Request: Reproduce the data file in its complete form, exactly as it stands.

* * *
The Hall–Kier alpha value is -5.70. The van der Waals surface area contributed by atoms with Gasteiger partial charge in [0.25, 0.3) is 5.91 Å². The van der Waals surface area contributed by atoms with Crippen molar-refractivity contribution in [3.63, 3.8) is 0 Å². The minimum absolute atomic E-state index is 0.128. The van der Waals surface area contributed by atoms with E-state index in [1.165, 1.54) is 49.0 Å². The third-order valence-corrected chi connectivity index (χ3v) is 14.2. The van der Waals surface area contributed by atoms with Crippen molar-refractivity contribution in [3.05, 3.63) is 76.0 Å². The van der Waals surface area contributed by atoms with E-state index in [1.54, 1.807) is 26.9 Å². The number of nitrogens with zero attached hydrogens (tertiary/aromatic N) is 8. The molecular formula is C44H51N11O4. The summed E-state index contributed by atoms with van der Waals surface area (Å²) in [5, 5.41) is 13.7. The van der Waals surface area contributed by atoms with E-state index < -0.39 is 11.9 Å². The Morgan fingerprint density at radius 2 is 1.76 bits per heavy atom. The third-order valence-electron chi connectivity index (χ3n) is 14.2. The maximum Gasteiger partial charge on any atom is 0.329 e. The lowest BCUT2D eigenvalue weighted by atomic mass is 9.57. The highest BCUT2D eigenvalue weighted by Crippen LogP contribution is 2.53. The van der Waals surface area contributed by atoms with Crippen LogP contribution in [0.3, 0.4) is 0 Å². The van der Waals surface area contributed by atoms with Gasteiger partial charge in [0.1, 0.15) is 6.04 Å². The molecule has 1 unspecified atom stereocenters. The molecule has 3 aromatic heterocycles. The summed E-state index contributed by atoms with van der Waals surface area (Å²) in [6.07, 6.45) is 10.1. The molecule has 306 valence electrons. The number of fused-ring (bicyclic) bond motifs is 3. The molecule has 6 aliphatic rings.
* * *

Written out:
The Hall–Kier alpha value is -5.70. The van der Waals surface area contributed by atoms with Gasteiger partial charge in [0.25, 0.3) is 5.91 Å². The van der Waals surface area contributed by atoms with Crippen molar-refractivity contribution in [3.63, 3.8) is 0 Å². The minimum absolute atomic E-state index is 0.128. The van der Waals surface area contributed by atoms with E-state index in [1.165, 1.54) is 49.0 Å². The third-order valence-corrected chi connectivity index (χ3v) is 14.2. The van der Waals surface area contributed by atoms with Crippen molar-refractivity contribution in [3.05, 3.63) is 76.0 Å². The van der Waals surface area contributed by atoms with E-state index in [1.54, 1.807) is 26.9 Å². The number of nitrogens with zero attached hydrogens (tertiary/aromatic N) is 8. The molecular formula is C44H51N11O4. The summed E-state index contributed by atoms with van der Waals surface area (Å²) in [5, 5.41) is 13.7. The van der Waals surface area contributed by atoms with E-state index < -0.39 is 11.9 Å². The Morgan fingerprint density at radius 2 is 1.76 bits per heavy atom. The third-order valence-electron chi connectivity index (χ3n) is 14.2. The maximum Gasteiger partial charge on any atom is 0.329 e. The lowest BCUT2D eigenvalue weighted by atomic mass is 9.57. The highest BCUT2D eigenvalue weighted by Crippen LogP contribution is 2.53. The van der Waals surface area contributed by atoms with Crippen LogP contribution in [0.3, 0.4) is 0 Å². The van der Waals surface area contributed by atoms with Gasteiger partial charge in [0.1, 0.15) is 6.04 Å². The molecule has 1 unspecified atom stereocenters. The molecule has 3 aromatic heterocycles. The summed E-state index contributed by atoms with van der Waals surface area (Å²) in [6.07, 6.45) is 10.1. The molecule has 306 valence electrons. The number of fused-ring (bicyclic) bond motifs is 3. The molecule has 6 aliphatic rings.